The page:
In the US, the FDA is already processing and regulating hundreds of AI models for healthcare, so we could see a similar process in the EU with a broader range of applications. 

UK Government’s Pro-Innovation Policy Paper  

The UK government isn’t being as proactive. The British Department for Science, Innovation and Technology has published: AI regulation: a pro-innovation approach – policy proposals.

As the name implies, the British government aims to demonstrate it’s pro-business and pro-innovation.

Speaking at London Tech Week, British Prime Minister Rishi Sunak said “I want to make the UK not just the intellectual home, but the geographical home of global AI safety regulation.”

However, so far the UK approach to AI regulation isn’t as robust as the EU or US. No new laws or regulatory bodies are being created. Instead, the UK is passing on the responsibility to the Information Commissioner’s Office (ICO) and Financial Conduct Authority (FCA).

US Government: President Biden’s administration’s proposal: AI Bill of Rights 

In the US, The National Telecommunications and Information Administration (NTIA), a Commerce Department agency, and the White House Office of Science and Technology Policy put together recommendations that President Biden’s administration is acting on.  

The result is a blueprint for a proposed AI Bill of Rights on the table. The aim of this legislation, on a federal and state level, is to protect “the public’s rights, opportunities, or access to critical needs.” 

At the heart of this proposed AI Bill of Rights are five public and economic safeguards: 

  • Protection from unsafe or ineffective systems: AI “Systems should undergo pre-deployment testing, risk identification, and mitigation, and ongoing monitoring that demonstrate they are safe and effective based on their intended use, mitigation of unsafe outcomes including those beyond the intended use, and adherence to domain-specific standards.”
  • Protection from algorithmic discrimination: AI systems should be “used and designed in an equitable way.” 
  • Protection from abusive data practices: Building on current data protection legislation to ensure greater security and agency over how data is used and processed by AI systems. 
  • Protection from AI systems taking action or decisions without people understanding how or why: In other words, transparency on AI decision-making processes.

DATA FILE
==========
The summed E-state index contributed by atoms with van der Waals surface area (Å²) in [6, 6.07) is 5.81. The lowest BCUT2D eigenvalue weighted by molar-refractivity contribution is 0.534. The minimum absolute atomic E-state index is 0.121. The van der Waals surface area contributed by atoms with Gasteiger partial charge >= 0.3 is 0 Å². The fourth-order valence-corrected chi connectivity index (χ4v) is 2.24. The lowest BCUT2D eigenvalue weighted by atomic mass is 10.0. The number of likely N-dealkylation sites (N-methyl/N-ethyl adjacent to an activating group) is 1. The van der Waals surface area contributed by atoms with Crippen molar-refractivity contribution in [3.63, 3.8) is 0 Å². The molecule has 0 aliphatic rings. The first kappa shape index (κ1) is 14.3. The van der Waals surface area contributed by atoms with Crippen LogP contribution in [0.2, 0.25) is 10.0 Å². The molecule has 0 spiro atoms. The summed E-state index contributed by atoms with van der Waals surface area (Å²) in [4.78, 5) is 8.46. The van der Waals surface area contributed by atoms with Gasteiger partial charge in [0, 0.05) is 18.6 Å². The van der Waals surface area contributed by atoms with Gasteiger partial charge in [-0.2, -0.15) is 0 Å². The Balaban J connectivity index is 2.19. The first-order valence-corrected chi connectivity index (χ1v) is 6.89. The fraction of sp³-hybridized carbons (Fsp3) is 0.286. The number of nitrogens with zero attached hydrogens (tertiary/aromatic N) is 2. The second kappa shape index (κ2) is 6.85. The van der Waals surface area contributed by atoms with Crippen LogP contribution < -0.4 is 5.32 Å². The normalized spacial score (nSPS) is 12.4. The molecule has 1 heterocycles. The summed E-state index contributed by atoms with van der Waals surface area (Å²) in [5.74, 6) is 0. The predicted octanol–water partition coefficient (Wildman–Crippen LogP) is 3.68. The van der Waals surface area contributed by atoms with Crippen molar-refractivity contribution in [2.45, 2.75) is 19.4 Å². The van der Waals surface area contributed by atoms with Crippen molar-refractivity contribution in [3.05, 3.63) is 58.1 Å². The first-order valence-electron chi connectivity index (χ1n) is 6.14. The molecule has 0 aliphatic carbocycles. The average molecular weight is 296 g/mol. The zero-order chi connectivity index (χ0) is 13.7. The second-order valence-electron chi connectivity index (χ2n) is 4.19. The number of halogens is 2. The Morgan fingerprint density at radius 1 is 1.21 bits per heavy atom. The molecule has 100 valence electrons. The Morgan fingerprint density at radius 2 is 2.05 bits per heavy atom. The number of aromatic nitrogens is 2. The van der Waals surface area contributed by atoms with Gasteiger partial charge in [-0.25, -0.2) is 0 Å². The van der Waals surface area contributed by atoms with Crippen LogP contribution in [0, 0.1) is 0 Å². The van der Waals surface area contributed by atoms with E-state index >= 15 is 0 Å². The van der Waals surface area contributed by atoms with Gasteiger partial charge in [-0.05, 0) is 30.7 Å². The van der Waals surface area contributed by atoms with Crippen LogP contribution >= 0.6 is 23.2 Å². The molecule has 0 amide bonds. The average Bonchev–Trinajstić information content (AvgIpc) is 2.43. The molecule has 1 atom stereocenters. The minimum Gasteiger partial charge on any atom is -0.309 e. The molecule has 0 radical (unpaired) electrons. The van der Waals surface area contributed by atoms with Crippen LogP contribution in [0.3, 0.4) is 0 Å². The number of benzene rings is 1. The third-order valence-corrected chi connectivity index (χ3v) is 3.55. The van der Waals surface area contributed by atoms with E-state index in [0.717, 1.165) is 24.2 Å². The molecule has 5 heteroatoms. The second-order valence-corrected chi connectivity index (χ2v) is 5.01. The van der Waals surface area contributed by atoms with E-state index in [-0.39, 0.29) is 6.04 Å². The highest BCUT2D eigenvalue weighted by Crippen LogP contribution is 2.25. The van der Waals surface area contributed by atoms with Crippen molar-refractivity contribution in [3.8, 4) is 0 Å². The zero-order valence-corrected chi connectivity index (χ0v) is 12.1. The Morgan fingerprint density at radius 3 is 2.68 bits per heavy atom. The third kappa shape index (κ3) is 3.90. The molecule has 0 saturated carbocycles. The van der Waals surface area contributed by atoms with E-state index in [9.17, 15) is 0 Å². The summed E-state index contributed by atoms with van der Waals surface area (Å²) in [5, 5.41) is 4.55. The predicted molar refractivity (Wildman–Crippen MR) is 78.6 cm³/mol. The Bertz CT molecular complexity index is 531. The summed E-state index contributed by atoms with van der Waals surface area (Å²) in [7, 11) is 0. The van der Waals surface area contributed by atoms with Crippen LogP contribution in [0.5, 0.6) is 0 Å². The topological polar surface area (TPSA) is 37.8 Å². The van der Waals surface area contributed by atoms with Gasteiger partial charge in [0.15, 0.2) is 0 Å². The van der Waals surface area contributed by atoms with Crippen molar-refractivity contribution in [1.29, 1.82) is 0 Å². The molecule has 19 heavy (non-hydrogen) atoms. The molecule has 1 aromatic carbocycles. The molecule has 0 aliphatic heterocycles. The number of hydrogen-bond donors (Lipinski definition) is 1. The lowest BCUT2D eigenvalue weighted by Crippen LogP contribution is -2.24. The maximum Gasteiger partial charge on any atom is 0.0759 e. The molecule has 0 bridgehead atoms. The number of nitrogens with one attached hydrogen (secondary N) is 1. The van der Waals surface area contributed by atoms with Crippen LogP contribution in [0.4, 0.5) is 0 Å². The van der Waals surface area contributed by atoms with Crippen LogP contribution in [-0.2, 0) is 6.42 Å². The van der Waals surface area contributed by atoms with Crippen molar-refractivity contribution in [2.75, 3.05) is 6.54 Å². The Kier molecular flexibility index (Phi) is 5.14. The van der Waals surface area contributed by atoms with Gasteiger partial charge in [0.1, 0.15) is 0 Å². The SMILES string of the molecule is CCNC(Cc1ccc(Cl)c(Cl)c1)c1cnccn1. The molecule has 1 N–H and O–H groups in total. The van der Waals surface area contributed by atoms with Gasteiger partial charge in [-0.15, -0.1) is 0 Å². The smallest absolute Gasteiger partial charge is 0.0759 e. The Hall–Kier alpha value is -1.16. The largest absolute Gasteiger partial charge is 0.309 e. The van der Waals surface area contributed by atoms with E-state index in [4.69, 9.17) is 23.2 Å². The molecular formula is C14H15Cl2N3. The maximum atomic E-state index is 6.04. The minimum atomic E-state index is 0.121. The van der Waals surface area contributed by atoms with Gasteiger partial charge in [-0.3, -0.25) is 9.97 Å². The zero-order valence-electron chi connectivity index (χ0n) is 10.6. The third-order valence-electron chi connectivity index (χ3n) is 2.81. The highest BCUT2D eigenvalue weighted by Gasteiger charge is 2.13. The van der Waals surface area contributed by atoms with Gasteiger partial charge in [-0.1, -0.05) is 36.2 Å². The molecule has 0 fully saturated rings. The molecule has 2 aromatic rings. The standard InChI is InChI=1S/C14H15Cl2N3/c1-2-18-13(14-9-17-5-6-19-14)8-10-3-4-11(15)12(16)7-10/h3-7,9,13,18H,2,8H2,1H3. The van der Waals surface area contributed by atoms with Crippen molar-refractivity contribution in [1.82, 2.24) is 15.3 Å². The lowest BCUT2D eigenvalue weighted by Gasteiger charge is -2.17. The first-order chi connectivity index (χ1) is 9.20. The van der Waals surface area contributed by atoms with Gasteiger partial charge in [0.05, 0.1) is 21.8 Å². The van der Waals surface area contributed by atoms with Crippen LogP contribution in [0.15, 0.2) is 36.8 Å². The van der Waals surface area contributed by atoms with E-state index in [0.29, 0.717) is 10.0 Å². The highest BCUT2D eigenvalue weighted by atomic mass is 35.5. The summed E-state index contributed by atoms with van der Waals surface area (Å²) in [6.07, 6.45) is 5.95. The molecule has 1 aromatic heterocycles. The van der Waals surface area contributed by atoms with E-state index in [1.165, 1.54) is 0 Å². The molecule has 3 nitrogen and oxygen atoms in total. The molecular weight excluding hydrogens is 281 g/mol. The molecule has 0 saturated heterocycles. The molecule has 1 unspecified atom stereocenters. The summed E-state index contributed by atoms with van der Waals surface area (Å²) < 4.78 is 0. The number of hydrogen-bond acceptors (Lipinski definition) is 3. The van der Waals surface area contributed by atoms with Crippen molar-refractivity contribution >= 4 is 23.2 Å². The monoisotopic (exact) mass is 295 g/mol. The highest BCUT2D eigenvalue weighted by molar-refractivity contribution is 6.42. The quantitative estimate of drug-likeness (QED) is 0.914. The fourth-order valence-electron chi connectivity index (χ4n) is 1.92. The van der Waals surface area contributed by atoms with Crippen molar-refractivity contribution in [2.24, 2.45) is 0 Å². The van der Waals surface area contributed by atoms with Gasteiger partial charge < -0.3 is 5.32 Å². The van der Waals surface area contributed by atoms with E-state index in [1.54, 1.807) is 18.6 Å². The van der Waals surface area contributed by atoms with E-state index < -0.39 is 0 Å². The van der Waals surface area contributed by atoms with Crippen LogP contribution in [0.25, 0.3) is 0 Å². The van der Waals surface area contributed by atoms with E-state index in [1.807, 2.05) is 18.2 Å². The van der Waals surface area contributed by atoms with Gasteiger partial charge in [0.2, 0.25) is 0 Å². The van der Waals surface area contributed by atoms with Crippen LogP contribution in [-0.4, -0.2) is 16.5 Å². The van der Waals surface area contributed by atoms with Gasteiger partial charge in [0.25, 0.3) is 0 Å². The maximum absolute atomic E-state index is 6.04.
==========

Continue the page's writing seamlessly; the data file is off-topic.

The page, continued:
• Protection from AI having the final say, with opt-out and human remedies to overrule AI systems. 


No regulations have been finalized. However, recent AI developments ⏤ especially the prominence of ChatGPT ⏤ firmly put AI regulation on the legislative agenda at every level of government. 

Around the world, several other countries are also taking AI regulation seriously. China and Japan have both taken a human-centric and safety-first approach. Japan has a vast IT industry, and AI development is accelerating, so they’ve adopted OECD AI Principles that align with their plans for “Society 5.0.”

Brazil, Canada, and several other countries are also drafting AI legislation. India hasn’t made any formal moves so far. However, given the size of the Indian tech sector, it’s likely that regulation will soon have to be considered. There’s no global approach to AI regulation so far. But that might be something we see developing in time, especially since AI can and will impact everyone in some way.  

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Key Takeaways: What to expect in the short-term? 

Government legislation, passing laws and regulations, establishing agencies, and allocating budgets take time. In most cases, a proposal can take several years to become a law and then have an agency to oversee and coordinate a legislative mandate. 

However, it is worth getting familiar with what the EU and US are proposing so your organization is ready.

It’s even more important for those already operating in regulated sectors, such as healthcare, weapons, transport, and financial services. Although we aren’t likely to see any sudden changes, lawmakers are moving quicker than normal, so it’s worth being prepared. 

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Written by Ulrik Stig Hansen
Ulrik is the President & Co-Founder of Encord. Ulrik started his career in the Emerging Markets team at J.P. Morgan. Ulrik holds an M.S. in Computer Science from Imperial College London. In his spare time, Ulrik enjoys writing ultra-low latency software applications in C++ and enjoys exper... see more